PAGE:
Transfusion 06/2014; · 3.53 Impact Factor
  • [Show abstract] [Hide abstract]
    ABSTRACT: We describe the development of a mobile computing platform (MCP) with a decision support module (DSM) for patients in our coagulation-based hemotherapy service.
    American Journal of Clinical Pathology 06/2014; 141(6):834-40. · 2.88 Impact Factor
  • [Show abstract] [Hide abstract]
    ABSTRACT: Although survival rates after cardiac arrest remain low, new techniques are improving patients' outcomes. We present the case of a 40-year-old man who survived a cardiac arrest that lasted approximately 3½ hours. Resuscitation was performed with strict adherence to American Heart Association/American College of Cardiology Advanced Cardiac Life Support guidelines until bedside extracorporeal membrane oxygenation could be placed. A hypothermia protocol was initiated immediately afterwards. The patient had a full neurologic recovery and was bridged from dual ventricular assist devices to a total artificial heart. On hospital day 160, he underwent orthotopic heart and cadaveric kidney transplantation. On day 179, he was discharged from the hospital in ambulatory condition. To our knowledge, this is the only reported case in which a patient survived with good neurologic outcomes after a resuscitation that lasted as long as 3½ hours. Documented cases of resuscitation with good recovery after prolonged arrest give hope for improved overall outcomes in the future.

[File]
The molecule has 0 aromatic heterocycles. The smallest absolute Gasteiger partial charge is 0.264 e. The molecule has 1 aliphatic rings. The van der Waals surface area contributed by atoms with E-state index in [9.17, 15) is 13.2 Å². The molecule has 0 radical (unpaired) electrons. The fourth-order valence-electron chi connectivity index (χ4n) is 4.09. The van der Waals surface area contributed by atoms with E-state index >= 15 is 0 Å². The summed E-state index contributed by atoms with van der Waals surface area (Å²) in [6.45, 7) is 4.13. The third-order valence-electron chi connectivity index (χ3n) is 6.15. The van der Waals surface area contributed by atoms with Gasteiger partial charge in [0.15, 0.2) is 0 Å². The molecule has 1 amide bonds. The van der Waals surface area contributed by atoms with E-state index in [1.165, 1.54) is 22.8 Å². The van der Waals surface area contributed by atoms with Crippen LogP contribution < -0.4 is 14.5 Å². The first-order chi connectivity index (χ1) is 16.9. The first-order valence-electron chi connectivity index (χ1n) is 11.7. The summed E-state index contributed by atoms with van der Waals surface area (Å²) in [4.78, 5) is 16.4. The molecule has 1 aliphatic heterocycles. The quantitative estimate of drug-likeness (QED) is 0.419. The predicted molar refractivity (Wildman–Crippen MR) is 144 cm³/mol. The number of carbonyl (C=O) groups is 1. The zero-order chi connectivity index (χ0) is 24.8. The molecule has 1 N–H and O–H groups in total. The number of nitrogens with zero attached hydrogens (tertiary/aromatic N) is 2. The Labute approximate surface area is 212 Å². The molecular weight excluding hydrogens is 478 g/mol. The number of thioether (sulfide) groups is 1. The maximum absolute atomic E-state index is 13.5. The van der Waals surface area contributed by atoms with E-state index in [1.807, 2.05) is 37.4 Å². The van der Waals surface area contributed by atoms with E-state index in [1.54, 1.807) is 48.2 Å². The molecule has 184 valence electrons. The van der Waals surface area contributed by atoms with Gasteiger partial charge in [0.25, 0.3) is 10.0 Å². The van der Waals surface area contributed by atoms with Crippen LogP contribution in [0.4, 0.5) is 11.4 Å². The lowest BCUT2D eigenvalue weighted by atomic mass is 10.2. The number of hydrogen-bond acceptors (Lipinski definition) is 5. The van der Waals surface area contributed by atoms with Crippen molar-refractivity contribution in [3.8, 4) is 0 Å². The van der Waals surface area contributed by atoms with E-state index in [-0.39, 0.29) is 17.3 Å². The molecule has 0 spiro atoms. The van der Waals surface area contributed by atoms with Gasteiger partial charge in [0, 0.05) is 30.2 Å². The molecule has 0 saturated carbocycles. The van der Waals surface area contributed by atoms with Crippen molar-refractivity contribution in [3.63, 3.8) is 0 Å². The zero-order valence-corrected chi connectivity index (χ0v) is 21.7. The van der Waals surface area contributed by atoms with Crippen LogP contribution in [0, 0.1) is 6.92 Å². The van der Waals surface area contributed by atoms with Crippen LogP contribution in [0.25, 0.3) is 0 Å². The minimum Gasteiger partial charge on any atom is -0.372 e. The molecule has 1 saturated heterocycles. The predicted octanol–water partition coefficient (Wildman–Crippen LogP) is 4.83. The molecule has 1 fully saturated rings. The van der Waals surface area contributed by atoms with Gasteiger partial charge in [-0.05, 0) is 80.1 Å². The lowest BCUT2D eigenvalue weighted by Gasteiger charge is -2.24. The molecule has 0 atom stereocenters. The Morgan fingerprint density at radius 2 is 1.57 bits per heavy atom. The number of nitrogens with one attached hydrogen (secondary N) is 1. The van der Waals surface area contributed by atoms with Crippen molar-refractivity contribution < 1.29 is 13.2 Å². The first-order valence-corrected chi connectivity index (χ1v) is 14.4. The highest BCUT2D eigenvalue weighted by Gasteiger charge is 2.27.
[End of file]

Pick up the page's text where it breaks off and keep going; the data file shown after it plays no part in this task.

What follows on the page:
Texas Heart Institute journal / from the Texas Heart Institute of St. Luke's Episcopal Hospital, Texas Children's Hospital 04/2014; 41(2):222-6. · 0.67 Impact Factor
  • [Show abstract] [Hide abstract]